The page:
Kelly takes issue with the claim that having more intelligence makes you more able to solve problems. He brands the claim ‘thinkism’:
Many proponents of an explosion of intelligence expect it will produce an explosion of progress. I call this mythical belief “thinkism.” It’s the fallacy that future levels of progress are only hindered by a lack of thinking power, or intelligence. (I might also note that the belief that thinking is the magic super ingredient to a cure-all is held by a lot of guys who like to think.)
Kelly goes on:
Let’s take curing cancer or prolonging longevity. These are problems that thinking alone cannot solve. No amount of thinkism will discover how the cell ages, or how telomeres fall off. No intelligence, no matter how super duper, can figure out how the human body works simply by reading all the known scientific literature in the world today and then contemplating it. No super AI can simply think about all the current and past nuclear fission experiments and then come up with working nuclear fusion in a day. A lot more than just thinking is needed to move between not knowing how things work and knowing how they work. There are tons of experiments in the real world, each of which yields tons and tons of contradictory data, requiring further experiments that will be required to form the correct working hypothesis. Thinking about the potential data will not yield the correct data.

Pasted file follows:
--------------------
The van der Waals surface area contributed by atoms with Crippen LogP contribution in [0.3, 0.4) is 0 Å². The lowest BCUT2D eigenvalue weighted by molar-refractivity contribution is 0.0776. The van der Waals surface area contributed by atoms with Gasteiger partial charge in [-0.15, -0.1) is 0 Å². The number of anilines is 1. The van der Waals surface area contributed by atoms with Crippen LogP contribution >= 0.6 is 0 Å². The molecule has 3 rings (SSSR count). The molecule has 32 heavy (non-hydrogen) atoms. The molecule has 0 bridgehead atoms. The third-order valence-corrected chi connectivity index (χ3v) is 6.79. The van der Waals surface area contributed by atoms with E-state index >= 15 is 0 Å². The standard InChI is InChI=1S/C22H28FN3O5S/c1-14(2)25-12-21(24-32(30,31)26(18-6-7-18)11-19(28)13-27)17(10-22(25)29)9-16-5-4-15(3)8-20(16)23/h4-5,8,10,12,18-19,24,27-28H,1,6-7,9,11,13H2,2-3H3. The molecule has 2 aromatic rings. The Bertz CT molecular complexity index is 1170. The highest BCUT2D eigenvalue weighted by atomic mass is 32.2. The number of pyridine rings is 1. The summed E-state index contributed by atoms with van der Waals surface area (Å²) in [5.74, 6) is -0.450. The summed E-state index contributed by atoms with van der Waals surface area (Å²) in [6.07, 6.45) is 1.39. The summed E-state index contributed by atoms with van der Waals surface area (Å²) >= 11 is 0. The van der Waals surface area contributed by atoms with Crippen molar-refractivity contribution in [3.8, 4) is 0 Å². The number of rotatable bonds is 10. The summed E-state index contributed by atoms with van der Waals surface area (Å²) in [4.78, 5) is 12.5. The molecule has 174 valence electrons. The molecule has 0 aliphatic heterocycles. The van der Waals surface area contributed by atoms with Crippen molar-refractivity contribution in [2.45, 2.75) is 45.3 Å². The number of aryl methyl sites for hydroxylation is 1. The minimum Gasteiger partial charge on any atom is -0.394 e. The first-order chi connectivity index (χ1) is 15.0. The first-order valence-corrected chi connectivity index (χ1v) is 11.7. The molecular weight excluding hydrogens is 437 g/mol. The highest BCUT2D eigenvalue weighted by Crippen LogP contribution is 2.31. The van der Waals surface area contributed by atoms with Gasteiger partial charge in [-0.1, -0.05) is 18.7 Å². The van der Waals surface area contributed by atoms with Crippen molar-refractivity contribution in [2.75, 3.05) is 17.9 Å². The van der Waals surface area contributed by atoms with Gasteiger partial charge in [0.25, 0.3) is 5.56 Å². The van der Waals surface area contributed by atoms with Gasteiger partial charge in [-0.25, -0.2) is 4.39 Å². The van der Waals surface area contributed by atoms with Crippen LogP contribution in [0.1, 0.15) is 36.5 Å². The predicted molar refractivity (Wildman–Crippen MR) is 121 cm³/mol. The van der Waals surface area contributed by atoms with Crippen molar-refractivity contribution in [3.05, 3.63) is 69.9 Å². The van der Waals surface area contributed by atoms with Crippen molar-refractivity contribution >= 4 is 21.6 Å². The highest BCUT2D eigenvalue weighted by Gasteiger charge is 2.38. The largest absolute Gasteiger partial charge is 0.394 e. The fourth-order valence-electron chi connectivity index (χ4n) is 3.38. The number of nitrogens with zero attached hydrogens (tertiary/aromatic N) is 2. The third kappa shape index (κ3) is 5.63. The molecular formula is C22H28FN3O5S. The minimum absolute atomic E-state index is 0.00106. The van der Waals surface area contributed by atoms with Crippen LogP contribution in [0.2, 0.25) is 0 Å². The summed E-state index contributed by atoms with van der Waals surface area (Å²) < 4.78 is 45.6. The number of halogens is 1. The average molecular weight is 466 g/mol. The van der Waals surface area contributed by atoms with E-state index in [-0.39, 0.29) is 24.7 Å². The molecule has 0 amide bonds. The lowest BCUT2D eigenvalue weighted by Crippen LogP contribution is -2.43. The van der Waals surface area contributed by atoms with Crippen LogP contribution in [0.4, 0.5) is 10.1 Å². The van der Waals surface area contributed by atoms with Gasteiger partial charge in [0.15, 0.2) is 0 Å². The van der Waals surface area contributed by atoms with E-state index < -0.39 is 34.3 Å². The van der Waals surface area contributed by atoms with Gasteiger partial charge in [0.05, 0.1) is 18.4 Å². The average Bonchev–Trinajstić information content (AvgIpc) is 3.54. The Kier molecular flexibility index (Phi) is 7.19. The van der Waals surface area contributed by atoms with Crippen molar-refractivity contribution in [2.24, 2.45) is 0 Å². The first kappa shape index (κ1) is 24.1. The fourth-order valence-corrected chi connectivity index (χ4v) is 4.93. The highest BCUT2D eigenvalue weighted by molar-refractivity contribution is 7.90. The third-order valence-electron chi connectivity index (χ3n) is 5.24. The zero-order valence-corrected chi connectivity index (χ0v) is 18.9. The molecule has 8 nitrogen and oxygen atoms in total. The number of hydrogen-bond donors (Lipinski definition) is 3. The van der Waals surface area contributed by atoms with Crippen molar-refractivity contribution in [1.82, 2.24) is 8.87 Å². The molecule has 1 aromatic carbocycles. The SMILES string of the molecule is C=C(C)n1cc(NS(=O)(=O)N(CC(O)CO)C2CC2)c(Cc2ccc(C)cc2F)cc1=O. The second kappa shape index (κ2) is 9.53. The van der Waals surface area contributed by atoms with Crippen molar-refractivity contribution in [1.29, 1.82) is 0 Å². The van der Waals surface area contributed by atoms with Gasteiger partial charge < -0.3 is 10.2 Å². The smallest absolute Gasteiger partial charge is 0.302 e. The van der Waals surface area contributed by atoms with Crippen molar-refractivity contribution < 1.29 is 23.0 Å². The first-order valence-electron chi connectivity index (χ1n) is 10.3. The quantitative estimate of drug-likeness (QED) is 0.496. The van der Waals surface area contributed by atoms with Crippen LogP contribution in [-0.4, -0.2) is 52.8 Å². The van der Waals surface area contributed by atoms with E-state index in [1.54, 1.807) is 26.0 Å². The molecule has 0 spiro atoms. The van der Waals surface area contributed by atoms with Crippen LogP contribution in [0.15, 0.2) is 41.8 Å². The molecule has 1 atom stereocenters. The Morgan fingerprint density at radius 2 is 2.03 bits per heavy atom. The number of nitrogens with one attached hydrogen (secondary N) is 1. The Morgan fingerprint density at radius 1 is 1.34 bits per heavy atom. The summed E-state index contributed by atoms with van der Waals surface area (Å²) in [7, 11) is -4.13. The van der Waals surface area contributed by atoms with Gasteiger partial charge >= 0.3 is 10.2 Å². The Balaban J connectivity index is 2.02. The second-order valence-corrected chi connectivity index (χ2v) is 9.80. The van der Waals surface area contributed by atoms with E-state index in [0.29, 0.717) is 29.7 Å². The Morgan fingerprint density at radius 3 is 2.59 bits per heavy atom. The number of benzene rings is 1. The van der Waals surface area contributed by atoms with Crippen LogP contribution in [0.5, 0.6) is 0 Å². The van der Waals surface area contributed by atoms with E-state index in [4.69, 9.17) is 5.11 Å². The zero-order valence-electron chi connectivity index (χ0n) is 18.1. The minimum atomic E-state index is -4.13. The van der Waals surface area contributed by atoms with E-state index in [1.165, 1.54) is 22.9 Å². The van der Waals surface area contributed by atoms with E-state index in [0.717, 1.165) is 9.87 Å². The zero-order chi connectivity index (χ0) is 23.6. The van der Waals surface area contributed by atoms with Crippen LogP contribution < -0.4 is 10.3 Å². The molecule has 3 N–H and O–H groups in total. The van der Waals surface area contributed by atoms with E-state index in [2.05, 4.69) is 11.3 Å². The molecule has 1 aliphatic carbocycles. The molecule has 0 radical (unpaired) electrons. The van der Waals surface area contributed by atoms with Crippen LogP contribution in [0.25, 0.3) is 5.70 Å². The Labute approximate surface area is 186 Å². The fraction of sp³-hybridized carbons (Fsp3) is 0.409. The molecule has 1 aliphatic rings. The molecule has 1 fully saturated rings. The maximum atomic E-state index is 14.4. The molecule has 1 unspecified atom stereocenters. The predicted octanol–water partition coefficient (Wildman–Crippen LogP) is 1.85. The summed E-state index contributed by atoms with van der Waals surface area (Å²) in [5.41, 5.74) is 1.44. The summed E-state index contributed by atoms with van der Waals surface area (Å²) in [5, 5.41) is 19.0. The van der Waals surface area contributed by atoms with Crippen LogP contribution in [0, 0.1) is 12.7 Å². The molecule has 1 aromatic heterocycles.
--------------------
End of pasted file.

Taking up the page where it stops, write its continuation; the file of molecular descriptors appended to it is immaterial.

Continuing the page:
Here, I think, is where we get to the core of the matter. Kelly’s notion of intelligence is not operational: Kelly neglects the fact that superintelligences will have agency. Here’s an idea: a superintelligence can run experiments of its own, or at the very least suggest experiments for humans to run. Being smarter lets you do more stuff. Chimpanzees could not have designed the Large Hadron Collider. It is precisely the superhuman intelligence that we hope to create that will solve our problems. In the Legg/Hutter definition of intelligence, intelligence essentially boils down to the capacity to solve problems. If we use this definition, then by construction, a machine superintelligence will be able to solve problems that humans cannot.
That’s the whole point of building AGI in the first place.